Ask anyone for the first image that comes to mind when they hear the word “accountability” and most people will admit that it conjures pictures of pointing fingers, condemning stares, and accusatory words. Not Don Tinney of EOS Worldwide, however. One of the times I (Tim) had the privilege of listening to Don speak, he gave his definition of accountability. As I recollect, he said that accountability means we make promises to each other – and we always follow through on our promises. On the rare occasions that we don’t, we ask, “How can we support you to help you fulfill that promise?”
The moment I heard that, I was transfixed. Accountability as promise. What uplifting language! What a great word picture! We all know what a promise is. We all want to keep our promises. We all feel badly if we fail to deliver on a promise made. We readily help one another keep promises made in good faith.
When your team replaces the stereotypical negative image of accountability with Don Tinney’s understanding of it, the entire tenor of team meetings changes. For example, one of our client companies needed to revise a critical business process to accommodate changes in the marketplace. The leadership team assumed that this would be a fairly straightforward endeavor. The reality, however, was far more complicated. At a status meeting, the person who owned the task put the facts on the table: “This project is off track because there are a lot more dependencies than we had initially realized.” Immediately, the team rallied and other leaders volunteered to help with the portions of the project that impacted their functional areas.
What happened? The person who owned the task had made a promise to the team to get the job done. But he hit an unexpected obstacle and needed help. The team asked how they could support him and then worked together to get the job done. They replaced “gotcha!” with “got your back!”
Moving to Greater Team Health
Our experience has been that when teams approach accountability in terms of making and keeping promises to each other, there is a higher level of team health. Team members are not living in fear of being judged harshly. There are no slaps on the wrist, no blistering reprimands, no sarcastic comments. They know they will be supported if they run into difficulties delivering on a commitment, whether those difficulties are professional (such as a key employee resigning) or personal (such as a health issue).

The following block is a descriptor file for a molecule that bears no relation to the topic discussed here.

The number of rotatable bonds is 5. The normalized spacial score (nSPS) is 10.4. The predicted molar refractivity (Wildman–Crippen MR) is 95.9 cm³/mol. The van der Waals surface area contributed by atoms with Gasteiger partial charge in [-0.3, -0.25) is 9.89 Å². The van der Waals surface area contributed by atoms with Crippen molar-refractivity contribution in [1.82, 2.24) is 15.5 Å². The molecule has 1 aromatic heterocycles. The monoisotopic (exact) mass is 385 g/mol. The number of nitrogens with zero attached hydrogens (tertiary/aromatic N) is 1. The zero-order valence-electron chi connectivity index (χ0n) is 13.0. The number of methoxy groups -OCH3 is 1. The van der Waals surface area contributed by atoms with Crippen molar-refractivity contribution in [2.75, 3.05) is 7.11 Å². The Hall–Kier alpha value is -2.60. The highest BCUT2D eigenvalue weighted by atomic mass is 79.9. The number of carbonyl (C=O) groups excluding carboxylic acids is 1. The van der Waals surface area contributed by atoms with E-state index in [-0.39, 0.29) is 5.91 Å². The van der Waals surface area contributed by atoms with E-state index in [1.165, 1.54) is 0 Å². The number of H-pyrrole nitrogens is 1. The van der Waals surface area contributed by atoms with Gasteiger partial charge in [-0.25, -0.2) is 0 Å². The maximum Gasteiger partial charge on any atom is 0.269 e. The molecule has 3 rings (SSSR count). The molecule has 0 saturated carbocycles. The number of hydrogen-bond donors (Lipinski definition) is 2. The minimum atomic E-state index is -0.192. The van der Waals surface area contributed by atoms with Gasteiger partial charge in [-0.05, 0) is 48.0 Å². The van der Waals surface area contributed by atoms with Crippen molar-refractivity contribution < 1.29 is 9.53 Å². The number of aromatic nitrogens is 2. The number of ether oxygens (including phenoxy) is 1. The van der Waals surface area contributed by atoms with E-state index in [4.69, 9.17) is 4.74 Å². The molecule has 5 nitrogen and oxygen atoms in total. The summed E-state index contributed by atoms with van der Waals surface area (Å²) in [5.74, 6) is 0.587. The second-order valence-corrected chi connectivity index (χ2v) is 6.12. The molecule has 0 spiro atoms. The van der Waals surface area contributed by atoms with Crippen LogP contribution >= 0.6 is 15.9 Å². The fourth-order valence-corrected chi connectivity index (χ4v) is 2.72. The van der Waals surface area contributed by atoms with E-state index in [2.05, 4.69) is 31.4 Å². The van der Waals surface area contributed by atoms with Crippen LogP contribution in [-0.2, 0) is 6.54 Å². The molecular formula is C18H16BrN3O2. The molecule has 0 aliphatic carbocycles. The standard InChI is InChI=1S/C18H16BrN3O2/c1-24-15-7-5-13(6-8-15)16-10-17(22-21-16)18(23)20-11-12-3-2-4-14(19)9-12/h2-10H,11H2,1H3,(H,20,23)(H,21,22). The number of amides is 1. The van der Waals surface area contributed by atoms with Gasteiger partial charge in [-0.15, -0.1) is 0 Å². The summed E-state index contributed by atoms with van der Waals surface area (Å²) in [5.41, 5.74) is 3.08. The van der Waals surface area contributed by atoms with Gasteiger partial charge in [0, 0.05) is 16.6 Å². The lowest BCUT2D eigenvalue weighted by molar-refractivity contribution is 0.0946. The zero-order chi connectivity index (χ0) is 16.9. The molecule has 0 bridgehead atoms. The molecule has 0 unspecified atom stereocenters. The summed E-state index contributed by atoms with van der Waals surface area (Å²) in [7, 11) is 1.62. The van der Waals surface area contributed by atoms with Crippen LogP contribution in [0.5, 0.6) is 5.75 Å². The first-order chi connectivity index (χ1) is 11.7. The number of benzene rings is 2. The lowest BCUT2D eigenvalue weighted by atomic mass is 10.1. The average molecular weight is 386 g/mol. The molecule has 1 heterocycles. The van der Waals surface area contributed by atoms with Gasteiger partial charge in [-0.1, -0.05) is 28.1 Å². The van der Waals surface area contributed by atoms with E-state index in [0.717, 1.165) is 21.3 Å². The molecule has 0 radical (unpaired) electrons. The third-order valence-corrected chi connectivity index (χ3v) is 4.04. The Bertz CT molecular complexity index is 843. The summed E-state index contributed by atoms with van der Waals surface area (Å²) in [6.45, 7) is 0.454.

That being said, there are also no excuses, no shoddy workmanship, and no slack performance on such a team. Why? Because they take promises seriously. In fact, teams that treat accountability in terms of promises made and promises kept get more done – and more done right the first time. The strong mutuality of promises keeps the team and every individual member of it on track.
What About Broken Promises?
Does it sometimes happen that a person is just plain lazy or disorganized or a procrastinator and therefore does not deliver on his or her promise? Of course; people are people. In that case, no one on the team says “That’s okay; it’s all right that you didn’t follow through – we’ll cover for you.” Not at all.
Viewing accountability through the lens of making and keeping promises does not diminish the criticality of the tasks at hand. The person made a promise – a promise about a priority. The reason for the failure to execute needs to be addressed, but it is addressed within the context of “How can we support you to fulfill the promise?” No one is beaten down; the focus is on lifting up. Occasionally, lifting the person up does not mean pitching in to do the work; it may involve giving appropriate redirecting feedback to help them modify their behaviors.
Treating accountability in terms of promise engenders respect: respect for each individual, respect for the team as a whole, respect for the company, and respect for the customer. This mutuality stimulates people to do their very best. After all, as Don Tinney declared, we make promises to each other – and we always follow through on our promises.